Due to the inherent complexity of combining health risks from multiple contaminants, the colors and descriptions on the legend should be used as a general guide. The pop-up that appears when clicking on a point shows the individual contaminant results along with our Health Risk Evaluation.

A larger point indicates locations where more contaminants were tested for and discovered at potentially harmful levels. A smaller point indicates a location with a lesser variety of dangerous test results.

For mobile users, who might not see the legend on the map, it is also available below. A Low color corresponds to a penalty at or under 1,000; Moderatecorresponds to 1,001–10,000; High to 10,001–100,000; Severe to 100,001–1,000,000; Most Severe to 1,000,001 and above.

coal ash map legend simplewater

About non-detections:

Just because there are no points in an area, does not necessarily mean the water there is safe. It means that we found no data for tests performed recently near that location. In order to show a contaminant as tested and not detected, we only go back 5 years. In other words, if something was tested 7 years ago, and no detection was made, we consider it untested.

A point with a light yellow color means there are no serious violations for this specific set of 12 contaminants but says nothing about whether tests have been conducted. The only way to know is to click on a point and view the details. Even when all or many of the coal ash contaminants have been tested for and not found, there could be other dangerous contaminants on site. For example, nitrates and PCB’s are not tracked on this map.

We encourage you to use the map search tool (magnifying glass in lower left) to find your community and discover what kind of readings or gaps in testing are present. Contact us if you have questions.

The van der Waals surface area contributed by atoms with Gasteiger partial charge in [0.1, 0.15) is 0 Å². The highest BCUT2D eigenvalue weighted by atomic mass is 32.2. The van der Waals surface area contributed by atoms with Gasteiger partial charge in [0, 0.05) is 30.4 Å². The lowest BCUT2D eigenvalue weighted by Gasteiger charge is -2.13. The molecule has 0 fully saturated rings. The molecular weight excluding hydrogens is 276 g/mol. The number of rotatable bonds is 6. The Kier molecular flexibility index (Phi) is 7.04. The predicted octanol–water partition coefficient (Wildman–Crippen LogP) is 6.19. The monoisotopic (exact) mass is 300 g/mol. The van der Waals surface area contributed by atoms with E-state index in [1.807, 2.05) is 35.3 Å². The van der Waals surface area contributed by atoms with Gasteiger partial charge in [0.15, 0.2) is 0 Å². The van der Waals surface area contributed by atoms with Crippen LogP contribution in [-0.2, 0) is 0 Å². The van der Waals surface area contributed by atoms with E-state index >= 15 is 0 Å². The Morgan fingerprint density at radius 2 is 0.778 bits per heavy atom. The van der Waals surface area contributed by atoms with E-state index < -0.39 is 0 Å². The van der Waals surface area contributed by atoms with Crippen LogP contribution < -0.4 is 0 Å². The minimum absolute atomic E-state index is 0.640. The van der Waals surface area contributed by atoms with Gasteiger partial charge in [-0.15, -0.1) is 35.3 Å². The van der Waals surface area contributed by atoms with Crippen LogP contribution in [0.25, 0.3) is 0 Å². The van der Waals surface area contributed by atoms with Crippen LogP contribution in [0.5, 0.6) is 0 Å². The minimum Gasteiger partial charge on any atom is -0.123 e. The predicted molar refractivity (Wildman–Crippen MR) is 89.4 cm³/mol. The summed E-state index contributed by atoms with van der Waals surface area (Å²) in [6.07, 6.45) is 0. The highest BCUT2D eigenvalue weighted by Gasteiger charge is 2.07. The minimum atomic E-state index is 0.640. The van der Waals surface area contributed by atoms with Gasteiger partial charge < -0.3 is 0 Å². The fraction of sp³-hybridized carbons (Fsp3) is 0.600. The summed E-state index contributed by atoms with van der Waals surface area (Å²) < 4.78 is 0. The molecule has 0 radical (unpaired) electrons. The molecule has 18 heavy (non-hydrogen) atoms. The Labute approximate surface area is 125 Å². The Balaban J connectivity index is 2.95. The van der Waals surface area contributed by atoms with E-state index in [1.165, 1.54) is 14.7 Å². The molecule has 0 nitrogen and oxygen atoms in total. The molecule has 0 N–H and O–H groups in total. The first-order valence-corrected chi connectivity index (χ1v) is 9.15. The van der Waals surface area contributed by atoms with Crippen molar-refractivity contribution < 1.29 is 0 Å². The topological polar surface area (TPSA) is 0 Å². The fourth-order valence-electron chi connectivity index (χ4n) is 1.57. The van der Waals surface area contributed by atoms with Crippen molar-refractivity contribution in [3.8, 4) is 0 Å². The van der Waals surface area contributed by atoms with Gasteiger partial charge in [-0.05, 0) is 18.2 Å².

Should I Panic?

In a word, no.

If you see a point with a severe risk assessment near your home, it doesn’t necessarily mean you are drinking dangerous water. If your drinking water comes from a Public Water System, the source for that water may be far away.

The only way to be sure about your water is to test it regularly, especially if you are drinking from a private well in a high risk area or getting your water from a Public Water System that serves under 10,000 people.

SimpleWater

SimpleWater is a social enterprise founded at the University of California, Berkeley with the mission of delivering the best water quality testing service imaginable. This means drawing the connection between water quality analysis and personal health factors in a way never done before. Access to safe drinking water is a basic human right, and continuous improvement to our testing, analysis, and reporting technologies is vital for enabling this.

We created the most informative water test ever conceived and called it Tap Score. The Tap Score water quality report includes detailed information about everything measured in your water, as well as personalized treatment product recommendations based on your contaminant profile and usage needs. We can help you determine what you should test for based on your water source and location. Visit http://mytapscore.com for more information about Tap Score and http://simplewater.us for more information about SimpleWater, Inc.

Appendix A: Methodology Summary

Legal Disclaimer: SimpleWater makes no claims or guarantees about the accuracy or completeness of the data in this map or in the informational pop-up windows.

Contaminant and Coal Ash Data

Data for the Contaminant Results was provided by the US EPA and represents the combined set of results from dozens of Federal and State agencies. Data for the coal ash sites was acquired and published by the Sierra Club through a Freedom of Information Act request.
In order to make the Contaminant Results Data usable for this map, it was cleaned in the following ways:

  • We removed sampling locations that do not properly represent environmental water. In other words, we made sure the points in the map represent wells, springs, streams, or sometimes waste effluent that is being released into the environment. We avoided contained sites that represent closed systems and do not interact with their environment.
  • We included only results where the sample was collected in the last 10 years as of 1-Feb-2017. We’ve made the assumption that the dates attached to the tests can be trusted, even though a small fraction of the reported dates may be inaccurate.
  • We included only samples of water, not solids found in sediment, etc.
  • We used only test results that can be converted to Parts Per Billion for this map. This means we ignored tests for radioactivity (pCi/L), for example.
  • We did not add any sort of penalty to the points for not testing the full set of contaminants, hence the important note about non-detections above.